Mike Huckabee's out-of-nowhere ascent in the Republican race—from single digits in September to the lead in Iowa and South Carolina—brings to mind another former presidential contender: Howard Dean. Pundits are comparing the two campaigns, often to imply that Huckabee might ultimately crash and burn as well.
Why It Works
In both cases, an obscure but successful (and surprisingly moderate) small-state governor shocks by galvanizing a crucial, impassioned constituency dissatisfied with its party's better-known nominees. For Huck, that's the religious right; for Dean, it was the antiwar left. The result: a near tripling in national polls from summer to fall.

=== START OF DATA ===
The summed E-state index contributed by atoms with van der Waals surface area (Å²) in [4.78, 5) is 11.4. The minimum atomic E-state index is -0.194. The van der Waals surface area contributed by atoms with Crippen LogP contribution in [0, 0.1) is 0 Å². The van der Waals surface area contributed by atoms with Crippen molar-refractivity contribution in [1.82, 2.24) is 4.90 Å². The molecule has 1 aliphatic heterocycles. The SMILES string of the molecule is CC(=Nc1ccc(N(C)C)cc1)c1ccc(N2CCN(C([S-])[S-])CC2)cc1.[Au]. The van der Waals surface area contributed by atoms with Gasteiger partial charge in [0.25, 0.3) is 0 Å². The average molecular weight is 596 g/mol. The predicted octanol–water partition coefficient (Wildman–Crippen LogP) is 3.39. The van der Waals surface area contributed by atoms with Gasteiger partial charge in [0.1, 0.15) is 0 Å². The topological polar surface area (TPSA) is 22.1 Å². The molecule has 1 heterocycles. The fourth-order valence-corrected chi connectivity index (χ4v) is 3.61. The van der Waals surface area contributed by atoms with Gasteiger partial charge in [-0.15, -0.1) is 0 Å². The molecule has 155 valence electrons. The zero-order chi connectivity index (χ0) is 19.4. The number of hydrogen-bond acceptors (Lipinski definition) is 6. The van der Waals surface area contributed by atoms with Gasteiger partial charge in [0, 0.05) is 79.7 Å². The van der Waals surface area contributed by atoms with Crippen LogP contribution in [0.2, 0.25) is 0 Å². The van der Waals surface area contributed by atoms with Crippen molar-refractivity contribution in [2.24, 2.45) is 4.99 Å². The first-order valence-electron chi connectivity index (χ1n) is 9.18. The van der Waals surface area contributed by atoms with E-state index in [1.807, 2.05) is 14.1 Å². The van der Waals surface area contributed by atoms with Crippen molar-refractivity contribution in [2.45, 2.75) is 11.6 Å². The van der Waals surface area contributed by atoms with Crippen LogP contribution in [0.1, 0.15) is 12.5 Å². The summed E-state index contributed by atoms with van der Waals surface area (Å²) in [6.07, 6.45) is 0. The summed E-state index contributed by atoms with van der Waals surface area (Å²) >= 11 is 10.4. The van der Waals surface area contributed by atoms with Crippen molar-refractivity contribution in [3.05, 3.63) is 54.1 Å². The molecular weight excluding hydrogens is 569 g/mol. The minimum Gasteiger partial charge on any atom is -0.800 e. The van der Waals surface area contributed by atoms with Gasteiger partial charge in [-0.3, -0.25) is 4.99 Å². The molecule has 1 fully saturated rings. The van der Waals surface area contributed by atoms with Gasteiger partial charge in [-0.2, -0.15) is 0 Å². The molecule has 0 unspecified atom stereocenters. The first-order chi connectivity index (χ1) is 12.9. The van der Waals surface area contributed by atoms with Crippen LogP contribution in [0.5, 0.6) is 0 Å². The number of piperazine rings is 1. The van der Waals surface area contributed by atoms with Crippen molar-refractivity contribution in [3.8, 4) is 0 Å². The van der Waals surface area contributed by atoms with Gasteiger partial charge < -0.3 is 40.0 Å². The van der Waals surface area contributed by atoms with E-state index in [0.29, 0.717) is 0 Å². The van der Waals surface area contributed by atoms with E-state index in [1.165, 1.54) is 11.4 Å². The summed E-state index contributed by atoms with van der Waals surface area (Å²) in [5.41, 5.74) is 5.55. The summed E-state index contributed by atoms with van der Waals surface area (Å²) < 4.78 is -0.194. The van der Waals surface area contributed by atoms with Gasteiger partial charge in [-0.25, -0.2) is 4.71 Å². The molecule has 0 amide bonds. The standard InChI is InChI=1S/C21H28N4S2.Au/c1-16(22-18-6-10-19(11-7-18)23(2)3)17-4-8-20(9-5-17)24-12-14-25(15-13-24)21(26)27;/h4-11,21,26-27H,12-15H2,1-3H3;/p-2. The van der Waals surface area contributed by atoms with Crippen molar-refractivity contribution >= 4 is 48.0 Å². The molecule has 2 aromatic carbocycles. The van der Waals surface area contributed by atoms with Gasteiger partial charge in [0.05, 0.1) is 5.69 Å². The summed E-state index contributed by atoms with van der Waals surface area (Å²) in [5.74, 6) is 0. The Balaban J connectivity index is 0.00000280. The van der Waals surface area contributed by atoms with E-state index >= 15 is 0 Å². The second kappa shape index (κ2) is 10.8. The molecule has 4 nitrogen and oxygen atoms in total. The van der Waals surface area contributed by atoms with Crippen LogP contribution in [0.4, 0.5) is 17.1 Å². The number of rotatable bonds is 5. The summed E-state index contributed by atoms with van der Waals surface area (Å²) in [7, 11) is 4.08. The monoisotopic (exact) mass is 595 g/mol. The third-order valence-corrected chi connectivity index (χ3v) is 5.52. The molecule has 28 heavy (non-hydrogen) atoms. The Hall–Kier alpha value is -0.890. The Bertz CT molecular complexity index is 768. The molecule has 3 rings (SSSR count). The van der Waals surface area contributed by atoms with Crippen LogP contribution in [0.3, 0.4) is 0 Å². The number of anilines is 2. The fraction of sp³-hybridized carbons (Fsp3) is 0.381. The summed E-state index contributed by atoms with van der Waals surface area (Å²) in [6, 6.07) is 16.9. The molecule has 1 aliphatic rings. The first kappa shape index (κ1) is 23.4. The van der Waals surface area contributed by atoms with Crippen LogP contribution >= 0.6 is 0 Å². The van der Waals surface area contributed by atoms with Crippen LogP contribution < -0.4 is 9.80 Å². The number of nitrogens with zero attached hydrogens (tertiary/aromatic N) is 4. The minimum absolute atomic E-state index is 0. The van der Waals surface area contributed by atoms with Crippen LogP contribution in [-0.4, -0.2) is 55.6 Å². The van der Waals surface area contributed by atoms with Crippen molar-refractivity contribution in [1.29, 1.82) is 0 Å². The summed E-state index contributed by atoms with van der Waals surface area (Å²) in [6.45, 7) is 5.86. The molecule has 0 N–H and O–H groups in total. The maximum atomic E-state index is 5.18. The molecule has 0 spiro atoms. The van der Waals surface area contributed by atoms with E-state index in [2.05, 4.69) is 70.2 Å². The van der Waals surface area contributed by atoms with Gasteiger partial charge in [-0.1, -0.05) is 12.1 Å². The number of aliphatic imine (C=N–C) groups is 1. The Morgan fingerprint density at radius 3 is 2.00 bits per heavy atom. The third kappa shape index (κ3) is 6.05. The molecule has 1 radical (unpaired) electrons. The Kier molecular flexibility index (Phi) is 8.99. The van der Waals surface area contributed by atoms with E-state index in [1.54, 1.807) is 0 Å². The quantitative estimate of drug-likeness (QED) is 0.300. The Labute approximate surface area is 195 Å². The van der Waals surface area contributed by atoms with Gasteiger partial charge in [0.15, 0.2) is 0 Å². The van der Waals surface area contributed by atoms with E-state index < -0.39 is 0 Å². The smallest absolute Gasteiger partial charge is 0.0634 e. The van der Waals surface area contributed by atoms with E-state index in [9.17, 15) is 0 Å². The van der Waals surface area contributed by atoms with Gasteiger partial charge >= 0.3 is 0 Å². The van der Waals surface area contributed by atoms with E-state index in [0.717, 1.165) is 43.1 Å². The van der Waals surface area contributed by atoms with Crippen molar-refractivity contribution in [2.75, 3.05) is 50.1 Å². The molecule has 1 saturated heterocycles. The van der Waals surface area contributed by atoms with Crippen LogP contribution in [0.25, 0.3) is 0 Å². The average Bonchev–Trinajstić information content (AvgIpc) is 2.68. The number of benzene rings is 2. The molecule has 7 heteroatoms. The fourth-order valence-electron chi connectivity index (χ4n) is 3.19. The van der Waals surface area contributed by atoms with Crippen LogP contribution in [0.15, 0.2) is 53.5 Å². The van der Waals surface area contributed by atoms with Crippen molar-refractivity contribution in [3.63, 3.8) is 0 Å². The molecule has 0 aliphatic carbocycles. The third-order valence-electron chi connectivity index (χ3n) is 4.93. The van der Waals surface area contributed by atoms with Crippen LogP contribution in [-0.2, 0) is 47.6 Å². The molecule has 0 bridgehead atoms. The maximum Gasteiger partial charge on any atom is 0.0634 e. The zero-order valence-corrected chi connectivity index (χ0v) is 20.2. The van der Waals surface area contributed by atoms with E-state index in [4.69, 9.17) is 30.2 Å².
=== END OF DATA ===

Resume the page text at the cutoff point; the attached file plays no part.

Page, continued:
Why It Doesn't
Dean was ahead nationally among Dems in December 2003; Huck still trails Rudy Giuliani by double digits. Huckabee's tone is inclusive, Dean's was furiously partisan. And Huck's war chest (less than $5 million to date) is also much smaller. He'll need more cash to help avoid the second thoughts that sank Dean.